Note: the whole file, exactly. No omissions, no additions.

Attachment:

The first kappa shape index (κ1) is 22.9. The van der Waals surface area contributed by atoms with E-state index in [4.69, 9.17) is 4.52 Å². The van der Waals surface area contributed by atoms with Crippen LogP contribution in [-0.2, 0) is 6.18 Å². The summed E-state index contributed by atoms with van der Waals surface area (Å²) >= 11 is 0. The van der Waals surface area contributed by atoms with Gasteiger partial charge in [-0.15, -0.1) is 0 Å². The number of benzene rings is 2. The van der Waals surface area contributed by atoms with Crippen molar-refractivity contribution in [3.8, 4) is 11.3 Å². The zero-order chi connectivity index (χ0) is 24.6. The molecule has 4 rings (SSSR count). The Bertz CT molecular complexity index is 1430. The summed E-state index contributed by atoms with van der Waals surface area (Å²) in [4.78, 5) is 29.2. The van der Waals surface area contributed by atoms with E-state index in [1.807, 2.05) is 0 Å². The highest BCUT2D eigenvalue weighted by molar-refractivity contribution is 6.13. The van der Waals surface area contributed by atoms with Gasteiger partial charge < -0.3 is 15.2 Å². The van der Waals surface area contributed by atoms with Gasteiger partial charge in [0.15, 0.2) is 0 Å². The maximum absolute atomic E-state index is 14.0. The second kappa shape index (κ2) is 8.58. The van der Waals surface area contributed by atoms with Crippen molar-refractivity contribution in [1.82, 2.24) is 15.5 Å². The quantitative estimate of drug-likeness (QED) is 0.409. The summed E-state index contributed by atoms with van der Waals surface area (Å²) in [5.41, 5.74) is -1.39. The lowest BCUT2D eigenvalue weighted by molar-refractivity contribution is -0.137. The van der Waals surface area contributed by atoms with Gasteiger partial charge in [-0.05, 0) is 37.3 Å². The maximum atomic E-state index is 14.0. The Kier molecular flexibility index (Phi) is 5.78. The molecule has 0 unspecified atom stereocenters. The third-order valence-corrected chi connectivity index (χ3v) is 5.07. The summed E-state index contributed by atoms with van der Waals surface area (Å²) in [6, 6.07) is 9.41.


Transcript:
The first kappa shape index (κ1) is 22.9. The van der Waals surface area contributed by atoms with E-state index in [4.69, 9.17) is 4.52 Å². The van der Waals surface area contributed by atoms with Crippen LogP contribution in [-0.2, 0) is 6.18 Å². The summed E-state index contributed by atoms with van der Waals surface area (Å²) >= 11 is 0. The van der Waals surface area contributed by atoms with Gasteiger partial charge in [-0.15, -0.1) is 0 Å². The number of benzene rings is 2. The van der Waals surface area contributed by atoms with Crippen molar-refractivity contribution in [3.8, 4) is 11.3 Å². The zero-order chi connectivity index (χ0) is 24.6. The molecule has 4 rings (SSSR count). The Bertz CT molecular complexity index is 1430. The summed E-state index contributed by atoms with van der Waals surface area (Å²) in [4.78, 5) is 29.2. The van der Waals surface area contributed by atoms with E-state index in [1.807, 2.05) is 0 Å². The highest BCUT2D eigenvalue weighted by molar-refractivity contribution is 6.13. The van der Waals surface area contributed by atoms with Gasteiger partial charge < -0.3 is 15.2 Å². The van der Waals surface area contributed by atoms with Gasteiger partial charge in [0.15, 0.2) is 0 Å². The maximum absolute atomic E-state index is 14.0. The second kappa shape index (κ2) is 8.58. The van der Waals surface area contributed by atoms with Crippen molar-refractivity contribution in [1.82, 2.24) is 15.5 Å². The quantitative estimate of drug-likeness (QED) is 0.409. The summed E-state index contributed by atoms with van der Waals surface area (Å²) in [5.41, 5.74) is -1.39. The lowest BCUT2D eigenvalue weighted by molar-refractivity contribution is -0.137. The van der Waals surface area contributed by atoms with Gasteiger partial charge in [-0.05, 0) is 37.3 Å². The maximum atomic E-state index is 14.0. The Kier molecular flexibility index (Phi) is 5.78. The molecule has 0 unspecified atom stereocenters. The third-order valence-corrected chi connectivity index (χ3v) is 5.07. The summed E-state index contributed by atoms with van der Waals surface area (Å²) in [6, 6.07) is 9.41.